Reading is an important academic skill that college students need to master if they want to succeed in their academic programs. Traditionally, reading is the process whereby readers look at a written text and try to understand its content. Currently, researchers define reading as a cognitive process in which readers use their prior knowledge and reading strategies to grasp a written text (Sheorey & Mokhtari, 2001). Current studies in second/foreign language reading research have focused on reading strategies that learners use to comprehend English-language academic texts while reading (Mokhtari & Reichard, 2004; Al-Nujudi, 2003; Alsheikh, 2002; Malcolm, 2009). Reading strategies or individuals' comprehension techniques are now recognized as vital to successful reading comprehension and make the distinction between skilled and unskilled reading. The purpose of this study was to report Iraqi graduate students' (studying in the US) perceived reading strategy use when reading English-language academic texts and to determine if gender differences affect the research subjects' reading strategies use. The researcher used a modified version of the Survey of Reading Strategies (SORS) (Mokhtari & Sheorey, 2002) to research 115 Iraqi participants' perceived reading strategies use. The study results revealed that Iraqi participants reported using global strategies more frequently than problem-solving and support strategies. Also, a T-test revealed no statistically significant differences between the overall mean use of using strategies male and female participants reported. The results suggest that Iraq graduate students (studying in US universities) are aware of arsenal of reading strategies and they are "skilled readers" who know how to use various reading strategies "effectively" for successful comprehension. Moreover, although gender did not have an impact on the perceived general reading strategies used by Iraqi participants, the females sample number was small (N=32) and thus cannot be used for making accurate calculations and conclusions about whether gender affected strategy use.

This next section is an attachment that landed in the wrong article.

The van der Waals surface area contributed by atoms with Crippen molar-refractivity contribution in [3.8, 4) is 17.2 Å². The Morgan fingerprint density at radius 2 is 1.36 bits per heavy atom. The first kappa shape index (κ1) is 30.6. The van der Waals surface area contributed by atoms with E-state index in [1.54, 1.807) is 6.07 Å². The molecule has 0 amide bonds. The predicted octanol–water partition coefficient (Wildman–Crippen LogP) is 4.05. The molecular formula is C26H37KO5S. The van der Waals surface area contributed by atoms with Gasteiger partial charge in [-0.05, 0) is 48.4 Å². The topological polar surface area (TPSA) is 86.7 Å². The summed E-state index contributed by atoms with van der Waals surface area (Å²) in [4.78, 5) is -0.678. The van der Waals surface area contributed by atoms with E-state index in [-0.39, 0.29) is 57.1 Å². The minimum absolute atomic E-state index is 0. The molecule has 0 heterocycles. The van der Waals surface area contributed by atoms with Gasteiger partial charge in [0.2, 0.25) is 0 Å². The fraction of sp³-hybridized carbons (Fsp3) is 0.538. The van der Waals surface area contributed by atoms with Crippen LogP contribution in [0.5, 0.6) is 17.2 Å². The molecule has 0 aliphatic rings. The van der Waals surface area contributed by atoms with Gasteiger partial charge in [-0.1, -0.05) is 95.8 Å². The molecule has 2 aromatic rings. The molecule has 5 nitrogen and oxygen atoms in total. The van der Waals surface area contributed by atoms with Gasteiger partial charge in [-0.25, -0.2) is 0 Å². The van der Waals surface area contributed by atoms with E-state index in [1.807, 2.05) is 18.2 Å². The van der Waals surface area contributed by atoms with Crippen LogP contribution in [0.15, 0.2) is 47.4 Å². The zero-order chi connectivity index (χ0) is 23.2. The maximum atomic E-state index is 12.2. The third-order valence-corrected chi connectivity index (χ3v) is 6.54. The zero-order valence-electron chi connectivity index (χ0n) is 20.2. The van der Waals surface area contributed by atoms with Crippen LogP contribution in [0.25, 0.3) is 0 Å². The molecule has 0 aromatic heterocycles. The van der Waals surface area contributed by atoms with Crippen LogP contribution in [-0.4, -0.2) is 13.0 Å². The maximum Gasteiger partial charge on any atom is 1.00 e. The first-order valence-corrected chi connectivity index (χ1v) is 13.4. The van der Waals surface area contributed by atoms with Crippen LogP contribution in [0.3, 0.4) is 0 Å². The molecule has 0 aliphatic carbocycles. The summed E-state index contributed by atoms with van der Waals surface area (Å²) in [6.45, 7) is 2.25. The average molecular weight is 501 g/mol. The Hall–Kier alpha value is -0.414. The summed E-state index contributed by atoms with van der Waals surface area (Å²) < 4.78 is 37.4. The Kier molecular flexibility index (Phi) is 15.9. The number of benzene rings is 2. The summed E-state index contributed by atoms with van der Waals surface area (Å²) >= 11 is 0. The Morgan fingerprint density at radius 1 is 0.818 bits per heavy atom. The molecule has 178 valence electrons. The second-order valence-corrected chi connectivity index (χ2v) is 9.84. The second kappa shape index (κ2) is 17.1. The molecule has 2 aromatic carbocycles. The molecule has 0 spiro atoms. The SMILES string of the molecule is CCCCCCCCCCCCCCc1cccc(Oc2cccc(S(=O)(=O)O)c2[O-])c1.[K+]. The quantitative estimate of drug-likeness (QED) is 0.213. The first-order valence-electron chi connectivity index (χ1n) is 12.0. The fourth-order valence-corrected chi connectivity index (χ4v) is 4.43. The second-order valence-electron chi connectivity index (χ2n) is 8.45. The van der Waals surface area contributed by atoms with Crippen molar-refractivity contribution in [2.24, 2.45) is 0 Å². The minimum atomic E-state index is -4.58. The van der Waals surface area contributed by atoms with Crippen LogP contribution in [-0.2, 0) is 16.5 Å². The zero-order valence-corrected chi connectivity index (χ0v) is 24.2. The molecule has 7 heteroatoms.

|Commitee:||Blum, Denise, Yellin, David|
|School:||Oklahoma State University|
|Department:||Education (all programs)|
|School Location:||United States -- Oklahoma|
|Source:||MAI 51/05M(E), Masters Abstracts International|
|Subjects:||Bilingual education, Educational leadership|
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